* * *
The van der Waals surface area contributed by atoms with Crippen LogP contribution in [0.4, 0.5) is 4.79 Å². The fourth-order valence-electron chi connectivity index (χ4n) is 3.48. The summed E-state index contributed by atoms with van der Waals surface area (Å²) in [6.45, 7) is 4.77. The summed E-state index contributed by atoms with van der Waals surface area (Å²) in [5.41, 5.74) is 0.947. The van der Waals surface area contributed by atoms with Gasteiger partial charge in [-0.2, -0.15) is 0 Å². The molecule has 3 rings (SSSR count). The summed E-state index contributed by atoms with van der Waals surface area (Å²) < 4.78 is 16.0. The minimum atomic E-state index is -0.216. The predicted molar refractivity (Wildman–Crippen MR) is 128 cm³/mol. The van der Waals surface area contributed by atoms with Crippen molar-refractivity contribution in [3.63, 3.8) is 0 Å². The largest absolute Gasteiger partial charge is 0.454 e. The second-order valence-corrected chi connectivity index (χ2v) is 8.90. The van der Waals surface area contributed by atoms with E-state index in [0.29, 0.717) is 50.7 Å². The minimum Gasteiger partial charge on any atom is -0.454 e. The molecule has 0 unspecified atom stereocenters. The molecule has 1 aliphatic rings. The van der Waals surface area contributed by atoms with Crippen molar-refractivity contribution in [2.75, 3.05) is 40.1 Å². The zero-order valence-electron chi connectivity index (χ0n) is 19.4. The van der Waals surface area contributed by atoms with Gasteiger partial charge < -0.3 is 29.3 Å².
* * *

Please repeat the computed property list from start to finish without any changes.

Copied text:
The van der Waals surface area contributed by atoms with Crippen LogP contribution in [0.4, 0.5) is 4.79 Å². The fourth-order valence-electron chi connectivity index (χ4n) is 3.48. The summed E-state index contributed by atoms with van der Waals surface area (Å²) in [6.45, 7) is 4.77. The summed E-state index contributed by atoms with van der Waals surface area (Å²) in [5.41, 5.74) is 0.947. The van der Waals surface area contributed by atoms with Gasteiger partial charge in [-0.2, -0.15) is 0 Å². The molecule has 3 rings (SSSR count). The summed E-state index contributed by atoms with van der Waals surface area (Å²) < 4.78 is 16.0. The minimum atomic E-state index is -0.216. The predicted molar refractivity (Wildman–Crippen MR) is 128 cm³/mol. The van der Waals surface area contributed by atoms with Crippen molar-refractivity contribution in [3.63, 3.8) is 0 Å². The largest absolute Gasteiger partial charge is 0.454 e. The second-order valence-corrected chi connectivity index (χ2v) is 8.90. The van der Waals surface area contributed by atoms with E-state index in [0.29, 0.717) is 50.7 Å². The minimum Gasteiger partial charge on any atom is -0.454 e. The molecule has 0 unspecified atom stereocenters. The molecule has 1 aliphatic rings. The van der Waals surface area contributed by atoms with Crippen molar-refractivity contribution in [2.75, 3.05) is 40.1 Å². The zero-order valence-electron chi connectivity index (χ0n) is 19.4. The van der Waals surface area contributed by atoms with Gasteiger partial charge < -0.3 is 29.3 Å².